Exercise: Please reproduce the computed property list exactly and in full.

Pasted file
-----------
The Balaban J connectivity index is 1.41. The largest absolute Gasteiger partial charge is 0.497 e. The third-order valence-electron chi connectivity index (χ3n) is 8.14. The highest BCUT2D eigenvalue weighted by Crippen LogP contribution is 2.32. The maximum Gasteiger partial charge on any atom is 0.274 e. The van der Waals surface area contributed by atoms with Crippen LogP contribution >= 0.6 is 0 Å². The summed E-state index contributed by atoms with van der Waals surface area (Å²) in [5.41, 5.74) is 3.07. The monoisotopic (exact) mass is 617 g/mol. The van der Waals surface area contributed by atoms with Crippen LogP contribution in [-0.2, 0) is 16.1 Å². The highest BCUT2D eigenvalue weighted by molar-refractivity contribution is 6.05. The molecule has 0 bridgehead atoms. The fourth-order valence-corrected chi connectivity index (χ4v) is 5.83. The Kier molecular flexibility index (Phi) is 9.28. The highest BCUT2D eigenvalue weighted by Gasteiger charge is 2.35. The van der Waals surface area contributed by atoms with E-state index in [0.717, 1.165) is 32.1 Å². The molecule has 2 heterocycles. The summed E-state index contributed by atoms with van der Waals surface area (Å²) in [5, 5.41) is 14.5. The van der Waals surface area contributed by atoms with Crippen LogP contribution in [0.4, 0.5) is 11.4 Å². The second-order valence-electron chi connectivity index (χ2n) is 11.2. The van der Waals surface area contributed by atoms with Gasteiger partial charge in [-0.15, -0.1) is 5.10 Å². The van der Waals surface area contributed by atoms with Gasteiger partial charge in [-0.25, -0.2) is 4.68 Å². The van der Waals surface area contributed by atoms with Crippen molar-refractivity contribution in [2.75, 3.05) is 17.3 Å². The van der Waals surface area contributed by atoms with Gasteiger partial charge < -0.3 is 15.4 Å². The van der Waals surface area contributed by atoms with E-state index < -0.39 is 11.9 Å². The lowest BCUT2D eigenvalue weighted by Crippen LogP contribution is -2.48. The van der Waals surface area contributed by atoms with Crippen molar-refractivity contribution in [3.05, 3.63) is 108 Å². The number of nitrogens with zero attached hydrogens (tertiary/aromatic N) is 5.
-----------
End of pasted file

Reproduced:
The Balaban J connectivity index is 1.41. The largest absolute Gasteiger partial charge is 0.497 e. The third-order valence-electron chi connectivity index (χ3n) is 8.14. The highest BCUT2D eigenvalue weighted by Crippen LogP contribution is 2.32. The maximum Gasteiger partial charge on any atom is 0.274 e. The van der Waals surface area contributed by atoms with Crippen LogP contribution >= 0.6 is 0 Å². The summed E-state index contributed by atoms with van der Waals surface area (Å²) in [5.41, 5.74) is 3.07. The monoisotopic (exact) mass is 617 g/mol. The van der Waals surface area contributed by atoms with Crippen LogP contribution in [-0.2, 0) is 16.1 Å². The highest BCUT2D eigenvalue weighted by molar-refractivity contribution is 6.05. The molecule has 0 bridgehead atoms. The fourth-order valence-corrected chi connectivity index (χ4v) is 5.83. The Kier molecular flexibility index (Phi) is 9.28. The highest BCUT2D eigenvalue weighted by Gasteiger charge is 2.35. The van der Waals surface area contributed by atoms with E-state index in [0.717, 1.165) is 32.1 Å². The molecule has 2 heterocycles. The summed E-state index contributed by atoms with van der Waals surface area (Å²) in [5, 5.41) is 14.5. The van der Waals surface area contributed by atoms with Crippen LogP contribution in [0.4, 0.5) is 11.4 Å². The second-order valence-electron chi connectivity index (χ2n) is 11.2. The van der Waals surface area contributed by atoms with Gasteiger partial charge in [-0.15, -0.1) is 5.10 Å². The van der Waals surface area contributed by atoms with Gasteiger partial charge in [-0.25, -0.2) is 4.68 Å². The van der Waals surface area contributed by atoms with Crippen molar-refractivity contribution in [2.75, 3.05) is 17.3 Å². The van der Waals surface area contributed by atoms with Gasteiger partial charge < -0.3 is 15.4 Å². The van der Waals surface area contributed by atoms with E-state index < -0.39 is 11.9 Å². The lowest BCUT2D eigenvalue weighted by Crippen LogP contribution is -2.48. The van der Waals surface area contributed by atoms with Crippen molar-refractivity contribution in [3.05, 3.63) is 108 Å². The number of nitrogens with zero attached hydrogens (tertiary/aromatic N) is 5.